West Virginia

1. Rules for active investigations.

Other than cases construing FOIA exemptions, there have been no specific court decisions or statutory references to application of FOIA to active administrative law enforcement investigations. Worker safety and health inspections, or accident investigations arguably may be viewed as falling within the FOIA exemption for records of law-enforcement agencies that deal with the detection and investigation of crime and the internal records and notations of such law-enforcement agencies which are maintained for internal use in matters relating to law enforcement


(This section is blank. See the point above.)

A. Is there a right to participate in public meetings?

The Open Meetings Act does not address the issue of the public's right to comment at public meetings. Section 6-9A-3 provides that "persons who desire to address the governing body may not be required to register more than fifteen minutes prior to [the] time the scheduled meeting is to commence." The statute does not explicitly provide a public right to comment and there are no West Virginia cases addressing this issue.

(2). Are minutes a public record?

The 1999 amendments indicate that the official minutes of the executive session need not be made available to the public. W. Va. Code § 6-9A-5. If an agency makes an informal written record of a discussion held in a closed executive session, these notes also probably are exempt from the Freedom of Information Act. Op. Att'y Gen., July 17, 1986.

1. Contact other party first

If a subpoena is issued during the discovery phase of a civil case, it is governed by Rule 26(c) of the West Virginia Rules of Civil Procedure. That Rule requires a party seeking a protective order, i.e., an order that the discovery sought by the subpoenaing party not be allowed, must "confer with other affected parties in an effort to resolve the dispute without court action[.]" Before a motion is filed to stop or quash a discovery subpoena, the party seeking to stop the subpoena must certify to the court that a good faith effort to confer has been made.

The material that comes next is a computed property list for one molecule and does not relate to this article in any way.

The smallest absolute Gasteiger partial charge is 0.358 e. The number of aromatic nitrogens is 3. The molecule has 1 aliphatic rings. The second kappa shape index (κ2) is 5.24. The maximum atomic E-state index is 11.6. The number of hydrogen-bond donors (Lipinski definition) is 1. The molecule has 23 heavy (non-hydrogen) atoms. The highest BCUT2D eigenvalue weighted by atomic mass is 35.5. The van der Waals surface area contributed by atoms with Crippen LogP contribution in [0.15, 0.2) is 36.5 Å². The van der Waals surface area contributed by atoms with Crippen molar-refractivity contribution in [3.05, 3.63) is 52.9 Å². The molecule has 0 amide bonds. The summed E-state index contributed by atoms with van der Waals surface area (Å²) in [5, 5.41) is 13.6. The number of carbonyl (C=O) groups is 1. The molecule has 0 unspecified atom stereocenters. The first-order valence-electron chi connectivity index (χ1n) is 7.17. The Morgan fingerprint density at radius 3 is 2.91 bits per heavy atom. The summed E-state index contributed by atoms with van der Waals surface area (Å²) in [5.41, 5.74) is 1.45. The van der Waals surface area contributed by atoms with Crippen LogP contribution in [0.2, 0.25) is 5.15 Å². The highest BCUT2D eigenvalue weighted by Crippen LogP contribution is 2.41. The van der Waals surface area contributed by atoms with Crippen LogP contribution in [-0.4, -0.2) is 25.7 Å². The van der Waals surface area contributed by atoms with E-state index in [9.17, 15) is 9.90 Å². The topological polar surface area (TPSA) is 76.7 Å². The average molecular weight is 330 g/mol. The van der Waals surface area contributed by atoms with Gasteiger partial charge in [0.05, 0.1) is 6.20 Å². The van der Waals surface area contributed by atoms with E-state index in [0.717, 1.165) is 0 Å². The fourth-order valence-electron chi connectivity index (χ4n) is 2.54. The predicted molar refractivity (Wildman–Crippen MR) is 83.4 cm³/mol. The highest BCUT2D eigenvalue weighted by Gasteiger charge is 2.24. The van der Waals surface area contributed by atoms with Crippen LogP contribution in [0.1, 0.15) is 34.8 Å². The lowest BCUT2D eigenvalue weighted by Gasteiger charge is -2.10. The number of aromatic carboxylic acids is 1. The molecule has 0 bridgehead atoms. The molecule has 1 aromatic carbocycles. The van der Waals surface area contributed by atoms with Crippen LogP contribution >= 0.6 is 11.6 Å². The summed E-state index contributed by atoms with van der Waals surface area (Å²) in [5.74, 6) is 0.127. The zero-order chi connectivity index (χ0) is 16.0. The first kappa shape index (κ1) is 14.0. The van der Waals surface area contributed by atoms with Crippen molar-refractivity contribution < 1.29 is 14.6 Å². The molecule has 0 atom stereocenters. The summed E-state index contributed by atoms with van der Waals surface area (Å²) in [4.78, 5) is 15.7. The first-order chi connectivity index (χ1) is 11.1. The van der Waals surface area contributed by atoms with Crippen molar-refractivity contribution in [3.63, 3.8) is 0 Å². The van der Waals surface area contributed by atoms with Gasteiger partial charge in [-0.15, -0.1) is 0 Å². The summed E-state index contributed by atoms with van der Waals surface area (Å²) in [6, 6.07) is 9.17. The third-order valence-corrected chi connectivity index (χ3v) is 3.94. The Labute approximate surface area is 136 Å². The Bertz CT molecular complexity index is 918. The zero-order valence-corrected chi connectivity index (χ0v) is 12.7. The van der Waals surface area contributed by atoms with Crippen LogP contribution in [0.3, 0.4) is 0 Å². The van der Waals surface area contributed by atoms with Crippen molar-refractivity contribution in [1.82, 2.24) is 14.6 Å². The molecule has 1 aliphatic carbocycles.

8. Judicial remedies available.

The Freedom of Information Act specifically authorizes declaratory and injunctive relief. These same remedies are available if the records are sought under a common law right of access or the constitutional open courts mandate, and the complaint should invoke all applicable bases for relief.

4. Personally identifying information.

(This section is blank. See the point above.)

2. Disciplinary records.

(This section is blank. See the point above.)

3. Courts.

Court records are open to public inspection under the Freedom of Information Act. Associated Press v. Canterbury, 224 W.Va. 708, 688 S.E.2d 317 (2009). Access to court records is also guaranteed by the open courts provision of the state constitution (W. Va. Constitution, Article III, §  17) (see Daily Gazette v. W. Va. State Bar, 326 S.E.2d 705, Syllabus pt. 4) and by W. Va. Code §  51-4-2 (1981), which the Supreme Court applied in Richardson v. Town of Kimball, supra.